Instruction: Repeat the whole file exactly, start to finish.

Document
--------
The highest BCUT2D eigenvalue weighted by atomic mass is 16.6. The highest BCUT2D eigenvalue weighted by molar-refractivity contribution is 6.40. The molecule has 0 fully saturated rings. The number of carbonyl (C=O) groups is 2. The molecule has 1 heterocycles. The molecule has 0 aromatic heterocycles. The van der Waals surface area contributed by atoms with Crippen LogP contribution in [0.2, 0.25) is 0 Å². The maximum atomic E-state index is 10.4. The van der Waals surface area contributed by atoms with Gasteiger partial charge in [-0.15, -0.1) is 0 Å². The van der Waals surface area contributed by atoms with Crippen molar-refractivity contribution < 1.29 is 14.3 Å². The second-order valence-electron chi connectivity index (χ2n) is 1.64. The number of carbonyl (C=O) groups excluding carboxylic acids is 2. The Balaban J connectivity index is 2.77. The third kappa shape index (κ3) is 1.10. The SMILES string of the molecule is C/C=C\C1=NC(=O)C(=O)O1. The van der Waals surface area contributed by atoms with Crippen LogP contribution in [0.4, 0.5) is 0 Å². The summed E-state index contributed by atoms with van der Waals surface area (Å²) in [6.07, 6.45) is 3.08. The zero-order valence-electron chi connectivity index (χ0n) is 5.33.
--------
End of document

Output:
The highest BCUT2D eigenvalue weighted by atomic mass is 16.6. The highest BCUT2D eigenvalue weighted by molar-refractivity contribution is 6.40. The molecule has 0 fully saturated rings. The number of carbonyl (C=O) groups is 2. The molecule has 1 heterocycles. The molecule has 0 aromatic heterocycles. The van der Waals surface area contributed by atoms with Crippen LogP contribution in [0.2, 0.25) is 0 Å². The maximum atomic E-state index is 10.4. The van der Waals surface area contributed by atoms with Gasteiger partial charge in [-0.15, -0.1) is 0 Å². The van der Waals surface area contributed by atoms with Crippen molar-refractivity contribution < 1.29 is 14.3 Å². The second-order valence-electron chi connectivity index (χ2n) is 1.64. The number of carbonyl (C=O) groups excluding carboxylic acids is 2. The Balaban J connectivity index is 2.77. The third kappa shape index (κ3) is 1.10. The SMILES string of the molecule is C/C=C\C1=NC(=O)C(=O)O1. The van der Waals surface area contributed by atoms with Crippen LogP contribution in [0.4, 0.5) is 0 Å². The summed E-state index contributed by atoms with van der Waals surface area (Å²) in [6.07, 6.45) is 3.08. The zero-order valence-electron chi connectivity index (χ0n) is 5.33.